The agave, a desert succulent native to the Southwest U.S. and Mexico, can be spotted as far north as Canada and well into Latin America and the West Indies. Its common name is the century plant, a misnomer based on the eight to 20 years or so it takes for a plant to produce a single tall stem and large, striking flower cluster. The agave has adaptations that allow it to survive and thrive in the often-harsh conditions of its habitat.
The agave grows from seeds but it also produces a network of shallow rhizomes, adapted to soak up all available water from the desert landscape. When the plant finally produces its white or green flower, and the flower dies, the plant dies as well. The seeds disperse with the help of wind, birds and small desert creatures. The rhizomes, protected from the sun by a layer of soil, produce a new plant. So the agave creates several opportunities for propagation to ensure its own survival. When you see a large plant that has not yet flowered, you will often find it ringed with small new offshoots, called "pups," growing from the rhizomes.
The leaves store the plant's water and are crucial to its continued existence. They are thick, fleshy spears that radiate out from a central rosette and have a slightly waxy finish. They also have sharp, spiked edges. Fibre in the leaves stores water and the coated leaf surface prevents evaporation and shields the plant like a sunscreen from the burning rays of the sun. This waxy epidermis actually reflects the sun's rays, keeping the leaves cooler. The spikes discourage predators from making a meal of the plant or using it as a source of water. The spikes are so tough that ancient peoples used them for sewing needles.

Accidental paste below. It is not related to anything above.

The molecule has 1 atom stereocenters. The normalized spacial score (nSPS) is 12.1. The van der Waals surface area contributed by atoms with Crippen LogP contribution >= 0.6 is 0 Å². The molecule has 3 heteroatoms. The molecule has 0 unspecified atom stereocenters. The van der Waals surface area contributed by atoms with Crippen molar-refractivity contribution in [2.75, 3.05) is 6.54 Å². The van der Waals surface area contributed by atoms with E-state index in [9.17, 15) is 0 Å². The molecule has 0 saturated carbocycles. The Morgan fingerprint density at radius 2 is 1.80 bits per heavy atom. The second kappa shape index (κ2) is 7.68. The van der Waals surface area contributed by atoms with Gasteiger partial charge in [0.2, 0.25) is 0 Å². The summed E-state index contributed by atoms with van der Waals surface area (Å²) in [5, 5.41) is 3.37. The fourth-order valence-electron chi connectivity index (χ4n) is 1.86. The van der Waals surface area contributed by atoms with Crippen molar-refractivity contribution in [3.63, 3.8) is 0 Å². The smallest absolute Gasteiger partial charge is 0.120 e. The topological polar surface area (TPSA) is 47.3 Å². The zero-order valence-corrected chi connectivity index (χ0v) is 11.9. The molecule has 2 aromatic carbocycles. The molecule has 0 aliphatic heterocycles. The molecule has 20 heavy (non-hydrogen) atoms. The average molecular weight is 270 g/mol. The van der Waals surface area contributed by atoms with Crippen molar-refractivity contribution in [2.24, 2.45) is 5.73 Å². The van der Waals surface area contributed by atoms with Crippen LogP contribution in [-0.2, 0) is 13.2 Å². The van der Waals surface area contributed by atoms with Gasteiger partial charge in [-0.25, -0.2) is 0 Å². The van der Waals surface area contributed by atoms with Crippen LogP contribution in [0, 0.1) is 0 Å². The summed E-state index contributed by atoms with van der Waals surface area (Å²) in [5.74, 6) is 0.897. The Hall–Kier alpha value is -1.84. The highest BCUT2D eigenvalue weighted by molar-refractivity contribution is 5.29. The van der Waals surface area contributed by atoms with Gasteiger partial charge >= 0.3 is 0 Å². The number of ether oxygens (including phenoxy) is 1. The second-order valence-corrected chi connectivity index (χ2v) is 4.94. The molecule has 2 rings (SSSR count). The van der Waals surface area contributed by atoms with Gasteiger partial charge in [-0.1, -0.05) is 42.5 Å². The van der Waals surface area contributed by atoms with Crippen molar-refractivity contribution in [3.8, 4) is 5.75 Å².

Out of Reach
The flower stalks of the agave shoot up quickly, sometimes more than a foot a day. They rise from the rosette at the centre of the plant, a single stem per plant, and some have been measured at a height of more than 20 feet. The flowers appear in a cluster at the top of the stalk. They bloom at a convenient height for the insects and bats that pollinate them but they are far out of reach of any other predators who are of no benefit to the plant.
Human Adaptations of the Agave
The agave is an efficient botanical adaptor but no less efficient are human adaptations of the plant. Native peoples of the areas where agave grow used the plant's fibres for food and for making rope, twine and a very durable fine cloth, nets, baskets, mats and sandals. Parts of the agave were used for medicines and soaps. Some Apaches stripped the leaves off the plants and roasted the crowns in a pit lined with hot stones. The starchy vegetable made a nutritious food called mescal, a staple of their diet. Ancient brewers fermented the roasted agave for an alcoholic drink, also called mescal and still produced today. And the fermented fibre of the Weber Blue Agave is the source for a beverage made only in Mexico and exported worldwide, tequila.
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